Ryanair is to cancel 40 to 50 flights every day for the next six weeks, in a bid to improve punctuality of flights.
The budget Irish-based airline announced the plan on Friday, saying that it was "unacceptable" that its punctuality had fallen below 80% in the first half of this month.
It also said it had to clear a backlog of staff leave by the end of the year.
The move could affect up to 285,000 passengers, who will be offered alternative flights or refunds.
Ryanair said that less than 2% of its flights would be cancelled and the move would help it hit its annual punctuality target of 90%.
But passengers have complained about the short notice of the cancellations.
Gary Cummings was due to fly from Leeds to Bratislava on Friday morning.
On Thursday night he received a text message from Ryanair, saying his flight had been cancelled.
The only alternative flight he was offered was on Monday - when he was originally due to be returning to Leeds.
"We were left in limbo really," he told BBC Radio 5 live.
Thanks so much @Ryanair for cancelling our flight for tomorrow morning. I really appreciate the 24 hours notice that I can't go on holiday!— Becky Lucas (@bekylucas7) September 15, 2017
Flight cancelled by @ryanair I try to speak to someone straight on the desk at the airport without lucky. Next flight in 3 days. 😤— Marcelo Heuer (@marceloheuer) September 16, 2017
So we are in Kraków & #Ryanair cancel our flight home on Monday - what??? How are we supposed to get home?— Alison Croft (@alicroft62) September 15, 2017
But customers do have rights under the European Passenger Rights legislation.
"The rules say if the airline doesn't have a suitable alternative flight, you have to be booked on a rival airline," said Simon Calder, travel editor of the Independent.
He said passengers should also be able to claim compensation for the cancellations.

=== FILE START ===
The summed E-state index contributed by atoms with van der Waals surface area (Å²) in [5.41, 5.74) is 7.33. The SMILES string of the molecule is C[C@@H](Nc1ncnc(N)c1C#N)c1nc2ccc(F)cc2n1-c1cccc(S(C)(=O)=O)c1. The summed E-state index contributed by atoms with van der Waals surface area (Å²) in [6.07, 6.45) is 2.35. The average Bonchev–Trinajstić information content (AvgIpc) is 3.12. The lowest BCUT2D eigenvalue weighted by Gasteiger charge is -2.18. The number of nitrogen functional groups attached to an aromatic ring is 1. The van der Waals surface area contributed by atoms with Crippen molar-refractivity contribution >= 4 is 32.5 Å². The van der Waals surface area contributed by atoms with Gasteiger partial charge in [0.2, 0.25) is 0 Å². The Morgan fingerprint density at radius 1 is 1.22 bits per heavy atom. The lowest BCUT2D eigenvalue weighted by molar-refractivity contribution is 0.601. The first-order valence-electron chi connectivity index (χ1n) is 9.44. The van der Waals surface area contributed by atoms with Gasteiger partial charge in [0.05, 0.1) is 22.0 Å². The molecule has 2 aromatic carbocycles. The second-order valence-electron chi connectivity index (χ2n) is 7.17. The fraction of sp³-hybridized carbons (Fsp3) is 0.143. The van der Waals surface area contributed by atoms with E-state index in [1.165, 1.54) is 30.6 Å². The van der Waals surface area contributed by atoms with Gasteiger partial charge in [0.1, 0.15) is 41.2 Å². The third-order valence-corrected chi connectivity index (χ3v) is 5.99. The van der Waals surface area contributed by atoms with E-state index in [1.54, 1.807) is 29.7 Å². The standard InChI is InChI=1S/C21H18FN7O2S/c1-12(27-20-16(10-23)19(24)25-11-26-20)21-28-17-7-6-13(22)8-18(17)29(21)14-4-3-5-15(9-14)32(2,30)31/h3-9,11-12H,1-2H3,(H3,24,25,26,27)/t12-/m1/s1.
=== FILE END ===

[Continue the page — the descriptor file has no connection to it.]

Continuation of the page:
"It's a really odd thing in terms of customer care, to say we want to improve the operation by keeping more planes on the ground," he told the BBC.
Analysis: An 'affordable risk'
By Joe Lynam, BBC business correspondent
Ryanair made a profit of €1.32bn (£1.16bn) last year after it carried 120 million passengers.
So it can afford to risk annoying up to 400,000 of its customers by suddenly cancelling hundreds of flights at short notice.
It's not the first time that a large company has changed how holidays are allocated to staff, but it's probably the first time for a giant airline that such changes have discommoded so many paying customers.
Ryanair hopes that it can minimise the reputational and financial cost until it gets to the end of October when fewer flights will be in the skies anyway.
In the meantime passengers are urged to check what their compensation rights might be under EU261 rules.
Ryanair has advised customers that flights will be operating as scheduled unless passengers have received a cancellation email.
"By cancelling less than 2% of our flying programme over the next six weeks, until our winter schedule starts in early November, we can improve the operational resilience of our schedules and restore punctuality to our annualised target of 90%," Ryanair's Robin Kiely said.
The statement added that the airline was in a transition period to move the holiday year for its staff from April to March, to January to December.
EU compensation rules for cancelled flights
- Passengers are entitled to assistance and compensation, if the disruption was within an airline's control
- Airlines have to offer full refunds, paid within seven days, or rebookings for a flight cancelled at short notice
- In addition, passengers can also claim compensation
- Cancellation amounts are: 250 euros (£218) for short-haul, 440 euros (£384) for medium-haul and 600 euros (£523) for long-haul
- Passengers who reach their destination more than three hours late can be compensated from 200 to 600 euros, depending on the length of flights and delay